The Committee also heard from both officers and enlisted personnel that the military housing in Halifax is substandard. The Permanent Married Quarters (PMQs) were built in the 1950s to the standards of the 1940s. As a result, about 70 per cent of the officers and enlisted personnel either owned or rented in Halifax. There was not much demand for the smaller military apartments because of local market conditions, and many were consequently unoccupied. In general the other ranks the Committee spoke to believed that the military units were not worth the rent charged – frequently more than the cost of buying a local house.  There was agreement, however, that there was still the need to make larger 3 and4 bedroom apartments available.


CFB Gagetown

Colonel MacLeod, Commander 3 Area Support Group, told the Committee that there was a shortage of single rooms, even in the winter, and 200 staff had to live two or three to a room. In the summer the situation was much worse and both staff and students had to live in tents. The base infrastructure was deteriorating and some buildings were actually dangerous. There was no money available to carry out the $100 million of renovations base training areas needed.

Another serious problem was the shortage of spare parts and ammunition for new equipment. In particular, it was extremely difficult to provide “sustainment” logistical support of parts and ammunition for overseas deployments. Lack of spare parts and ammunition leads to lack of adequate training, which not only leads to substandard performance on the battlefield and in other emergencies, but also leads to qualified people giving up and leaving Canada’s armed forces.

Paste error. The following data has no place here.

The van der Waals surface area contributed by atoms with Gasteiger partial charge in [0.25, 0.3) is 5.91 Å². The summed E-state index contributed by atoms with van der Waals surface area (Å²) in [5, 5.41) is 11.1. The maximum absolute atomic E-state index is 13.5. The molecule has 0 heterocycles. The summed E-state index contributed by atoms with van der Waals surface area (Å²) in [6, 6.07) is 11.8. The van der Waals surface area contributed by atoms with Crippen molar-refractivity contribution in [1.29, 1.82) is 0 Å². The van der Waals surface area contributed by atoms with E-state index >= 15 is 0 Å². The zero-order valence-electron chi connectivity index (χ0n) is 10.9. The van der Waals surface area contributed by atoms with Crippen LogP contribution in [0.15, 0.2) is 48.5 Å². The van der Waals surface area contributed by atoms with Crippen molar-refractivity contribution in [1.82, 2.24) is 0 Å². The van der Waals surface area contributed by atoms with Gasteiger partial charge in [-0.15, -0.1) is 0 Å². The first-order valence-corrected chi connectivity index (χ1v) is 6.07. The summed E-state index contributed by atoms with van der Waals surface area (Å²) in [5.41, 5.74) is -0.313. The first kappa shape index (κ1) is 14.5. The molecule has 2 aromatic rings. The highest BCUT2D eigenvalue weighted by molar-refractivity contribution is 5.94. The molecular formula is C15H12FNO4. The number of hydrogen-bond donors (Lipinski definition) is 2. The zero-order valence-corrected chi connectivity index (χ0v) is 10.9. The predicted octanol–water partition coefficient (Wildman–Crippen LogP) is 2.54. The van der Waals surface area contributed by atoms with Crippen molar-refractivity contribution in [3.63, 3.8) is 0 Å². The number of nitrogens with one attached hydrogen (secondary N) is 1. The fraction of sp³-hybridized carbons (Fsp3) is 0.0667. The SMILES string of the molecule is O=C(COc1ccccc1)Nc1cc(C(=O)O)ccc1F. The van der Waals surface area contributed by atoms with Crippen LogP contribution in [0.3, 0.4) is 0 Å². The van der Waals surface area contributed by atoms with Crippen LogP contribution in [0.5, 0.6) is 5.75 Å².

CFB Kingston

Major  Hall, Deputy Commandant of the School of Communications and Electronics, told the Committee that the School trains CF personnel on how to set up, operate and maintain radio, telephone and computer communications in Canada and abroad.

The Committee learned that as a result of the halt in recruitment as the Forces downsized in the 1990s, the School lost one of its major buildings. Now, with the ramp up in recruiting and the requirement to increase training output, it is desperately short of space, dealt with in the next section of the report. This lack of space has had a negative impact on the morale of staff and students alike.

Current capacity in the Performance-Oriented Electronics Training program is 180 positions. Although it is planned to increase the number of seats to 384, there is  demand for 550-600 spaces.

It is difficult to overemphasize the debilitating effect of insufficient training capacity, and the Committee got an earful about what the effects have been. Reduced training meant no low-level technicians for a number of years, which means insufficient numbers of low-level technicians gaining the experience necessary to become supervisors. The average age of technicians rises, and when they become discouraged about lack of capacity to do their jobs and get out, there is no one to replace them. There is simply too much work for too few people.

Following the briefing the Committee visited  classrooms and spoke with instructors and students before having lunch with some of the students. The loss of a building in the 1990s has forced the school to jam its parade square with about 20 temporary, portable structures. An additional 12 double trailers are on order and will be located at another site. A garage has been converted into classrooms, but it leaks and is referred to as the “swimming pool”.  Although potable, its water supply is an unsightly brown colour.  Funds are so short that old, unused buildings cannot be torn down. Students share accommodation – four to a 16  by 16 foot room.